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 Frank C. Starr

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Frank C. Starr

  • Birth 1958
  • Death 18 Jun 1999
  • Burial Chatsworth, Los Angeles County, California, USA
  • Memorial ID 14592764

Heavymetal/Rock Musician. A native of Long Island, New York, Starr was born Frank Casamassina. Known for his rough attitude and bulliness Starr was the son of a former biker, and a somewhat biker himself. In the 1980s, he signed a record deal with the Mongol Horde Record Label with his band, 'Alien.' The group included Starr who was lead singer, guitarist Brian Fair, guitarist Rikki Kristi, bass player Damien The Beast Bardot, and drummer Roxann Harlow. They released the 1983 album, "Alien-Cosmic Fantasy," and the recordings, 'Space Prelude,' Star Lover,' 'Headbangin,' and 'Don't Say Goodbye.' In 1984, the band disbanded and Starr moved to Los Angeles, California, to pursue further interests in music. It was there that he along with guitarist Richie Pagano, guitarist J.J. Kristi, and bassist/band leader reformed a musical group called, 'Sin.' The group were notorious thanks to Frank's 'Smart-Ass New York attitude' and Fox's friendship. The two became known as 'The Soul Brothers.' The band soon added other members inclding drummer Mark Anthony Bencachea, and soon became a top touring band in and around Los Angeles, California. The group were named 'The Top drawing heavy metal/hard rock act' by the Los Angeles, California, based Music Connection Magazine for 1984. The band's widespread success soon landed in Europe and Japan, and although they began to record demos for there album, Frank left the group to tour with the group, 'The Four Horsemen.' Starr had also been a member of the groups, Bone Angel, Bootleg, Pirate, and L.A.M.F. The group 'The Four Horsemen' originally formed in Hollywood, California, in 1987, with Haggis, lead guitarist Dave Lizmi, bassist, Ben Pape, and drummer Ken 'Dimwit' Montgomery, before Starr became a permanent member in 1988. The group toured and performed until they released there debut full-length album, "Nobody Said It Was Easy" in 1991, on the Def American Record Label. The group became notorious for there drug use and constant run-ins with the law, and in 1991, Starr was sentenced to prison for drug use. The following year Starr again landed in prison for a maximum term of one year. Following his release from prison, the group talked about a possible comeback, but on September 27, 1994, tragedy struck when Ken 'Dimwit' Montgomery succumbed to a heroin overdose. The tragedy was to much for some members and both Haggis and Pape quit the group soon afterwards. The remaining band continued on though adding a new bassist and drummer, and releasing there next album, "Gettin' Pretty Good At Barely Gettin' By.' In November 1995, tragedy struck the group again when Starr was hit by a drunk driver while out riding his motorcycle down Sunset Strip in Hollywood, California. Starr survived, but suffered severe and massive head injuries, and in a coma. Despite the accident the band continued to tour in support of there album. By 1998, though the band had enough and eventually disbanded. On June 18, 1999, Starr passed away form his injuries at the age of 41. He had never woken up from his coma. The 'Four Horsemen' recordings include, 'Welfare Boogie,' 'Shelly,' '75 Again,' 'Homesick Blues,' 'What The Hell Went Wrong,' and 'Back In Business Again.' Following his death Starr was given a big sendoff by fans, friends, and family alike.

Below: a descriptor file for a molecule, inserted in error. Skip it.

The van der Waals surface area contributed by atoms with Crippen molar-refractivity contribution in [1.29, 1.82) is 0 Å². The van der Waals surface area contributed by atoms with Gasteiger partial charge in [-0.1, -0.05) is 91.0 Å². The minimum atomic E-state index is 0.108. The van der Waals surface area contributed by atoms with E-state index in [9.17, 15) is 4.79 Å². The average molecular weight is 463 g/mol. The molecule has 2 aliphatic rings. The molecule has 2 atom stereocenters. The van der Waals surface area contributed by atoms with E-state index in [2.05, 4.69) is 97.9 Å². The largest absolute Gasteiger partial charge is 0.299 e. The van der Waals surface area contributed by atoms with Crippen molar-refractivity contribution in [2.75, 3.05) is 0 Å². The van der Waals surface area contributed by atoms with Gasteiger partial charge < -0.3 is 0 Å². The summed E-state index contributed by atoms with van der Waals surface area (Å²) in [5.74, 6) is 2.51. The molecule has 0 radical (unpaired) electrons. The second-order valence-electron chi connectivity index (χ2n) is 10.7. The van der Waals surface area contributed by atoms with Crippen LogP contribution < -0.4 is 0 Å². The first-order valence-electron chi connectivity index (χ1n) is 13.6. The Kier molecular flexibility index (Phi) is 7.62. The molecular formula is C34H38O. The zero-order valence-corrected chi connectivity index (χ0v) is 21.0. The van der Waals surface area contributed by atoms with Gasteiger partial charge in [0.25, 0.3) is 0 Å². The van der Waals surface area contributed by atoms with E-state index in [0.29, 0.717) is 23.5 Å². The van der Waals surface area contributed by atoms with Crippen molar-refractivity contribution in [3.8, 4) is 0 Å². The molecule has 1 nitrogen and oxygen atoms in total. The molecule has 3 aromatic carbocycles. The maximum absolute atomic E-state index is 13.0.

• Created by: Peterborough "K"
  • Added: 13 Jun 2006
  • Find A Grave Memorial 14592764
  • R. Bowles-Meentzen
  • Find A Grave, database and images ( : accessed ), memorial page for Frank C. Starr (1958–18 Jun 1999), Find A Grave Memorial no. 14592764, citing Oakwood Memorial Park, Chatsworth, Los Angeles County, California, USA ; Maintained by Peterborough "K" (contributor 46537737) .